Africa’s Big 5 game should need no introduction; they are, of course the Lion, Rhino. Elephant, Leopard, and Cape Buffalo. The opportunity to get up close and personal to these legendary animals is a huge factor in so many people travelling to Africa, so to celebrate National Wildlife Day which was earlier this week, we’ve put together the ultimate guide to the Big 5; giving you fascinating facts and very useful information on when and where you can find these famous five creatures.
Big 5 Facts
- A lion can sleep for up to 20 hours a day.
- Female lions are more active hunters than male lions.
- A lion’s roar can be heard up to 5 miles (8 km) away.
- An adult elephant eats up to 375lbs of plant material a day. No animal does more damage to Africa’s vegetation – but this is necessary due to the elephant’s huge size.
- A young elephant will leave its family between the age of ten to twelve.
- Elephants use a wide range of sounds to communicate with each other, sounds which can be heard up to six miles away.
- African elephants are easy to differentiate from their Asian cousins, their ears are helpfully shaped just like Africa.
- An adult white rhino can weigh up to an impressive 6000 lbs.
- A rhino horn weighs up to 6 to 8 lbs, and is made from keratin, the same substance which forms our hair and fingernails.
- The rhinoceros is surprisingly fast, it can sprint up to 35 mph.
- Cape Buffalos live in large herds of up to 1,000.
- Cape Buffalos protect their calves by placing them in the middle of the herd so that they can be guarded by the adults.
- The Ox-Pecker is a bird who The Cape Buffalo shares a mutually beneficial relationship with. The bird will sit on the Cape Buffalo’s back and feed on parasites, making the buffalo much more comfortable, while the Ox-Pecker gains a free meal.
- Leopards are considered loners; they’re solitary and won’t stay in one place for more than a few days.
- Leopards will pull their kill up into trees so that lions and hyenas can’t steal it from them.
- Leopards are very athletically gifted: they are excellent swimmers and can jump up to ten feet or three metres high.
Where will I find the Big 5?
- Kenya - East Kenya is home to thousands of hectares of national parks and protected land, the most well-known being the Maasai Mara and the Amboseli National Park and Tsavo National Parks. The sheer collective size of these parks and their diverse terrain make them a great place to see the Big 5. Not to mention, if you visit at the right time of year, you may also bear witness to the iconic Wildebeest Migration, another wildlife viewing experience which can't be missed.
- South Africa - South Africa’s most iconic game-viewing destination and one of Africa's largest parks, the Kruger National Park is spread across an astounding two million hectares of land in the far north-eastern corner of South Africa. As the oldest, largest, and most well-established park in the country, Kruger is home to the highest population-density of the Big 5 in South Africa. It’s unfenced neighbour, the Sabi Sand Region, shares the park’s prolific abundance of wildlife. Despite its world famous appeal, the Greater Kruger Area isn't the only place to enjoy a Big 5 safari in South Africa. A well-kept secret just a short transfer away from Johannesburg, Madikwe Game Reserve is an interesting mix of sub-tropical woodland and sandy savannah, and one of South Africa's largest game reserves at over 75,000 hectares.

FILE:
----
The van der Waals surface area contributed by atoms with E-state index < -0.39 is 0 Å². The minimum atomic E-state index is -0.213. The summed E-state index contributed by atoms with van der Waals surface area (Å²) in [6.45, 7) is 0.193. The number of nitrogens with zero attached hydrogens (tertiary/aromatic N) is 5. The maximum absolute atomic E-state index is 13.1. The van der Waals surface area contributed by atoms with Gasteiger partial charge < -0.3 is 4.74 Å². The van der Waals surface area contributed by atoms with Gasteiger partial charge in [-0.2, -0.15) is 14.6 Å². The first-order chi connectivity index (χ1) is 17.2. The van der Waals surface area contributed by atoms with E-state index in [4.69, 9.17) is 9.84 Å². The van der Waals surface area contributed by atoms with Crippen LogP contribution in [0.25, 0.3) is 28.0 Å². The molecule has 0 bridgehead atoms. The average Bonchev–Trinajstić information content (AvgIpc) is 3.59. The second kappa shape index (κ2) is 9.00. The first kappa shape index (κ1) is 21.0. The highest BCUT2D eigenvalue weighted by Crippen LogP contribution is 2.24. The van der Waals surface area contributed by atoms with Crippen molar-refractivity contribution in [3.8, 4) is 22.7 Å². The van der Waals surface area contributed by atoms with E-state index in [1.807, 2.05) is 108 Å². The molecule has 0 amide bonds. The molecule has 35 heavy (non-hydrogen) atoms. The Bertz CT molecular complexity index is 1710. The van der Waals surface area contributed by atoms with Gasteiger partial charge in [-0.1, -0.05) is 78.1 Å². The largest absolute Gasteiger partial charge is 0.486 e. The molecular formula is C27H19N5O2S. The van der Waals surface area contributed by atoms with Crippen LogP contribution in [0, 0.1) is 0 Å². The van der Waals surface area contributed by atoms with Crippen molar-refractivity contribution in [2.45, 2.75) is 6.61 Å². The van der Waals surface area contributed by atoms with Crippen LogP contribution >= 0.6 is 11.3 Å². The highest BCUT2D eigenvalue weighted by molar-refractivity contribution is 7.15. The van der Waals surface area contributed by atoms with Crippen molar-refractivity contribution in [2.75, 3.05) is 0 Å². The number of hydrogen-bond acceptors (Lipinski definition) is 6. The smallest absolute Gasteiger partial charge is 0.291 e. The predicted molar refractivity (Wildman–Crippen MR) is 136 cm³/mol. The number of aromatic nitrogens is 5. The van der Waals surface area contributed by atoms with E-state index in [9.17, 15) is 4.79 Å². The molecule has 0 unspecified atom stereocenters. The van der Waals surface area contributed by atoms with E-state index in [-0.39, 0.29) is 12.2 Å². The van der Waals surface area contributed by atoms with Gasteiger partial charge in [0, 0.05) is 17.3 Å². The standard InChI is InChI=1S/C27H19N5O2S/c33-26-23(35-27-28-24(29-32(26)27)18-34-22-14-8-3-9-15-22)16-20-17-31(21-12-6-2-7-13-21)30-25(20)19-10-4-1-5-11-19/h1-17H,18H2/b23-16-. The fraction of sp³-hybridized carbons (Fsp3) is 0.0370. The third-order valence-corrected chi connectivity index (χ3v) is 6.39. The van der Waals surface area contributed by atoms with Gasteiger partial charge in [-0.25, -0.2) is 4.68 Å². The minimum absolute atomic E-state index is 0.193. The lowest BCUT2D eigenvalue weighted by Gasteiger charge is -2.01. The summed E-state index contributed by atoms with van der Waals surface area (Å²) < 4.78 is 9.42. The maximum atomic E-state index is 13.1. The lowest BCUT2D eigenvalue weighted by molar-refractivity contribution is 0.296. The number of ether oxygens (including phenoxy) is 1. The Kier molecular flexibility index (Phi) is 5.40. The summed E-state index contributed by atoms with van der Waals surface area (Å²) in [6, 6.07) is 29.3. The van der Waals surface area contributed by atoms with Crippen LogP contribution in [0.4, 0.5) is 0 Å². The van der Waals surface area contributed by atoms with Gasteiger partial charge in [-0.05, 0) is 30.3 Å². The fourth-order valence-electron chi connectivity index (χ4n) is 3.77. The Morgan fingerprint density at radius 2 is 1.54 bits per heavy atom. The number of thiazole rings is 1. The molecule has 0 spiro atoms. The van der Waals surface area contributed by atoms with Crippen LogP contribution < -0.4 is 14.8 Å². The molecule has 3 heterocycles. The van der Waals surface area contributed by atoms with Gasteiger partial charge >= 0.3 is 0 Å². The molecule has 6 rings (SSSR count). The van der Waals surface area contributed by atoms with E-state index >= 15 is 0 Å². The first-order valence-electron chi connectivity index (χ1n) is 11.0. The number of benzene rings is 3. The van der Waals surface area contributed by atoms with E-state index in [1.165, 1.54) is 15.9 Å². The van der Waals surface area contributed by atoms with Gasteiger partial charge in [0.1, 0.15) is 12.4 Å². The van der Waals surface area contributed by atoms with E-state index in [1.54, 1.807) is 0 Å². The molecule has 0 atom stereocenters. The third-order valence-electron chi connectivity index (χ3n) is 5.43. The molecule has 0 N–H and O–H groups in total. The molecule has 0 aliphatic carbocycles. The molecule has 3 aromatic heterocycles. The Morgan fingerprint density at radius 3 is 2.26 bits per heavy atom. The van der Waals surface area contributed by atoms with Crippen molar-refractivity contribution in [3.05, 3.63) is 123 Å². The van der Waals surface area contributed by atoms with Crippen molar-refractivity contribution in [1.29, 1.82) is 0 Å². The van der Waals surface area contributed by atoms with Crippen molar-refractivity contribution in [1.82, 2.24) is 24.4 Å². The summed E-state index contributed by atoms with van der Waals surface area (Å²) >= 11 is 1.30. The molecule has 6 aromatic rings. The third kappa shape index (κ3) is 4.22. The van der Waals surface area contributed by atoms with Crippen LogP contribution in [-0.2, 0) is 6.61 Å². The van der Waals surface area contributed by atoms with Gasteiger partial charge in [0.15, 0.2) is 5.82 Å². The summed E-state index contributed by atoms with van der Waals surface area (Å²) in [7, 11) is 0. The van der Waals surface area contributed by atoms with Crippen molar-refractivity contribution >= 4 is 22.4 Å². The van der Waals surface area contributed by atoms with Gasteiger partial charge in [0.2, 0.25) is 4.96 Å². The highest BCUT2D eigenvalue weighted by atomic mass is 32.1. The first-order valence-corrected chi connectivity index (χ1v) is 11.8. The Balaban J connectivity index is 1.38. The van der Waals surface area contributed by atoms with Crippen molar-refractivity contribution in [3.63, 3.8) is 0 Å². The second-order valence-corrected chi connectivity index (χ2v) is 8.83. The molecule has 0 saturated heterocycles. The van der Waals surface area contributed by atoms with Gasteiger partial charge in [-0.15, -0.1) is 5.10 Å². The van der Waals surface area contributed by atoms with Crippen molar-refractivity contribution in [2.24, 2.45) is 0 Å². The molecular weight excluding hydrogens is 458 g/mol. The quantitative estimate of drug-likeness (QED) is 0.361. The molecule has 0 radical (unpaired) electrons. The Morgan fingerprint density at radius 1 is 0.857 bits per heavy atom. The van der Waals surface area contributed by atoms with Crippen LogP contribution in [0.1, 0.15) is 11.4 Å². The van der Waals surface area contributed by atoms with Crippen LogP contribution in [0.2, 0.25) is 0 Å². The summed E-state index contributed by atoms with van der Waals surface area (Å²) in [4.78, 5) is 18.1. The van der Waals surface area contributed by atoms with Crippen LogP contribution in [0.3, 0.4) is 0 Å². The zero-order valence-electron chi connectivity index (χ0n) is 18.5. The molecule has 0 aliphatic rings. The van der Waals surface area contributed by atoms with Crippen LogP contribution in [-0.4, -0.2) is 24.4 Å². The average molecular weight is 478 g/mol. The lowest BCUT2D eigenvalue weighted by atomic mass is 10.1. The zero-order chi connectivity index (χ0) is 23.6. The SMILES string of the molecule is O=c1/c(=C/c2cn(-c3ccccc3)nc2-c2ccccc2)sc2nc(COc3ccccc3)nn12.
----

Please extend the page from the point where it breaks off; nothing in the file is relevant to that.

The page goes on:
- Tanzania - The Greater Serengeti ecosystem and its neighbouring regions offer some of the best Big 5 safari opportunities in the country. The landscape is an ever-changing mix of riverine forests, swamps, kopjes, grasslands, and woodlands. The wildlife is free to wander across the Serengeti’s 1.5 million hectares, into Kenya’s Maasai Mara, and back again. To the south is the Ngorongoro Crater, a UNESCO World Heritage Site which is the world's largest intact caldera, and boasts an abundance of wildlife including the Big 5.
- Zimbabwe - Hwange National Park is considered by many to be one of Africa's very best destinations for game-viewing. The huge park offers something for everyone, it can be explored on foot, on horseback, or on a game drive. The highly impressive range of wildlife which includes the Big 5, giraffe, hyena and wild dog, is reflected in the diversity of the landscapes across the park. The sandy southern part of the park sits alongside the Kalahari Desert and is decorated with shrubbery, while the northern grasslands are thick with granite outcrops and trees.
What’s the best time of year?
The peak safari season across Africa runs from around July to October. This coincides with the continent’s cool, dry winter. It becomes easier to find the Big 5 during these times because the lack of rain means the vegetation dries up and thins out, making the likes of a rhino or buffalo compared much more visible to the long, dense grass and heavy foliage of summer. This particularly applies to leopards, which spend much of their time in trees - in winter, the trees will have fewer leaves, making the sleek felines easier to spot.
Another reason for the animals being easier to spot is that the lack of rain also means that ponds, streams, puddles and smaller water courses dry up, forcing animals to congregate around the remaining large lakes and rivers.
Looking to embark on a safari holiday and encounter the famous Big 5? Get in touch with us by calling 020 7843 3500 or email us at firstname.lastname@example.org